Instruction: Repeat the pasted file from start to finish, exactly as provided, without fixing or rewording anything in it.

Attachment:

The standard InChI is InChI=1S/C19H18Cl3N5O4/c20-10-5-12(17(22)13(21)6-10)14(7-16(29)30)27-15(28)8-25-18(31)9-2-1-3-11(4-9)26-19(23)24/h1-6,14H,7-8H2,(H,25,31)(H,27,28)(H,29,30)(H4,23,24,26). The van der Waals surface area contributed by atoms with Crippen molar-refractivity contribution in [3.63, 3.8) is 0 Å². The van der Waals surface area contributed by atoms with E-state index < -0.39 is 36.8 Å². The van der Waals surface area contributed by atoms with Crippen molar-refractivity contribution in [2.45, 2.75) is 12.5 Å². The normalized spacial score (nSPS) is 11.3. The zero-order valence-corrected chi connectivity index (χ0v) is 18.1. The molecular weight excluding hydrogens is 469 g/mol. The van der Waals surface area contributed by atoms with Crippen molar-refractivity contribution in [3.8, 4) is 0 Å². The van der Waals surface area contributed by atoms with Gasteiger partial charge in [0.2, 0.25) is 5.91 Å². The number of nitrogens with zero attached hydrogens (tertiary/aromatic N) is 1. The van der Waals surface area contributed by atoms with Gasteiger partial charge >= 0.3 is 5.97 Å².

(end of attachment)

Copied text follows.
The standard InChI is InChI=1S/C19H18Cl3N5O4/c20-10-5-12(17(22)13(21)6-10)14(7-16(29)30)27-15(28)8-25-18(31)9-2-1-3-11(4-9)26-19(23)24/h1-6,14H,7-8H2,(H,25,31)(H,27,28)(H,29,30)(H4,23,24,26). The van der Waals surface area contributed by atoms with Crippen molar-refractivity contribution in [3.63, 3.8) is 0 Å². The van der Waals surface area contributed by atoms with E-state index < -0.39 is 36.8 Å². The van der Waals surface area contributed by atoms with Crippen molar-refractivity contribution in [2.45, 2.75) is 12.5 Å². The normalized spacial score (nSPS) is 11.3. The zero-order valence-corrected chi connectivity index (χ0v) is 18.1. The molecular weight excluding hydrogens is 469 g/mol. The van der Waals surface area contributed by atoms with Crippen molar-refractivity contribution in [3.8, 4) is 0 Å². The van der Waals surface area contributed by atoms with Gasteiger partial charge in [0.2, 0.25) is 5.91 Å². The number of nitrogens with zero attached hydrogens (tertiary/aromatic N) is 1. The van der Waals surface area contributed by atoms with Gasteiger partial charge >= 0.3 is 5.97 Å².